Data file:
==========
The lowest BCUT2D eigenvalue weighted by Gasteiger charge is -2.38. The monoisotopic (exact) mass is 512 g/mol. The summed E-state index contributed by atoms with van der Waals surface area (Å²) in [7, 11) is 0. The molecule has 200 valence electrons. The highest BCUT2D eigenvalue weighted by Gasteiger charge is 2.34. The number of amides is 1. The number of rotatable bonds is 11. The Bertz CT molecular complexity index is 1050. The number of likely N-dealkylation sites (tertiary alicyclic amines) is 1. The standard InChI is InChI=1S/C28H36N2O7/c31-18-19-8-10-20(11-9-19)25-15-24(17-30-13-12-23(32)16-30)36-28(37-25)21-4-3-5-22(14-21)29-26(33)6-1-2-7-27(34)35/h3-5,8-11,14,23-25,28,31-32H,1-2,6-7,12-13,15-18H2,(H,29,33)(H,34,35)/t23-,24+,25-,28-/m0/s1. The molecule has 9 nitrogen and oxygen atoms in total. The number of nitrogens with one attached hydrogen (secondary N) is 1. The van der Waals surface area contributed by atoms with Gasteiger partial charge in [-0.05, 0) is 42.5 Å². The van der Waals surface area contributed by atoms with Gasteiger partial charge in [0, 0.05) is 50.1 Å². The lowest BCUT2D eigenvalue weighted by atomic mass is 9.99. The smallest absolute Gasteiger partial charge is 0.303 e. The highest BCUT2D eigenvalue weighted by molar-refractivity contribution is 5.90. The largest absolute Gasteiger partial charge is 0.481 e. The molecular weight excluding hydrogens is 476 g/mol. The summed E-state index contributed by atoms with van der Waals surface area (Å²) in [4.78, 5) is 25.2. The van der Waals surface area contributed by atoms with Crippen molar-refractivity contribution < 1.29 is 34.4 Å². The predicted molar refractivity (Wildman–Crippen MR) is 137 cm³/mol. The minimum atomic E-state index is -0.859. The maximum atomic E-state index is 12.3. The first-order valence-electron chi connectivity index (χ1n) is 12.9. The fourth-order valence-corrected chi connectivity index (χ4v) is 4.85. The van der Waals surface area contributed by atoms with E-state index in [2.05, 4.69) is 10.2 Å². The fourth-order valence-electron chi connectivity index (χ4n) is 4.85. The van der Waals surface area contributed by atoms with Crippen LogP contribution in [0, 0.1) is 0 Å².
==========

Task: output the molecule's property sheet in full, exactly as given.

The lowest BCUT2D eigenvalue weighted by Gasteiger charge is -2.38. The monoisotopic (exact) mass is 512 g/mol. The summed E-state index contributed by atoms with van der Waals surface area (Å²) in [7, 11) is 0. The molecule has 200 valence electrons. The highest BCUT2D eigenvalue weighted by Gasteiger charge is 2.34. The number of amides is 1. The number of rotatable bonds is 11. The Bertz CT molecular complexity index is 1050. The number of likely N-dealkylation sites (tertiary alicyclic amines) is 1. The standard InChI is InChI=1S/C28H36N2O7/c31-18-19-8-10-20(11-9-19)25-15-24(17-30-13-12-23(32)16-30)36-28(37-25)21-4-3-5-22(14-21)29-26(33)6-1-2-7-27(34)35/h3-5,8-11,14,23-25,28,31-32H,1-2,6-7,12-13,15-18H2,(H,29,33)(H,34,35)/t23-,24+,25-,28-/m0/s1. The molecule has 9 nitrogen and oxygen atoms in total. The number of nitrogens with one attached hydrogen (secondary N) is 1. The van der Waals surface area contributed by atoms with Gasteiger partial charge in [-0.05, 0) is 42.5 Å². The van der Waals surface area contributed by atoms with Gasteiger partial charge in [0, 0.05) is 50.1 Å². The lowest BCUT2D eigenvalue weighted by atomic mass is 9.99. The smallest absolute Gasteiger partial charge is 0.303 e. The highest BCUT2D eigenvalue weighted by molar-refractivity contribution is 5.90. The largest absolute Gasteiger partial charge is 0.481 e. The molecular weight excluding hydrogens is 476 g/mol. The summed E-state index contributed by atoms with van der Waals surface area (Å²) in [4.78, 5) is 25.2. The van der Waals surface area contributed by atoms with Crippen molar-refractivity contribution < 1.29 is 34.4 Å². The predicted molar refractivity (Wildman–Crippen MR) is 137 cm³/mol. The minimum atomic E-state index is -0.859. The maximum atomic E-state index is 12.3. The first-order valence-electron chi connectivity index (χ1n) is 12.9. The fourth-order valence-corrected chi connectivity index (χ4v) is 4.85. The van der Waals surface area contributed by atoms with E-state index in [2.05, 4.69) is 10.2 Å². The fourth-order valence-electron chi connectivity index (χ4n) is 4.85. The van der Waals surface area contributed by atoms with Crippen LogP contribution in [0, 0.1) is 0 Å².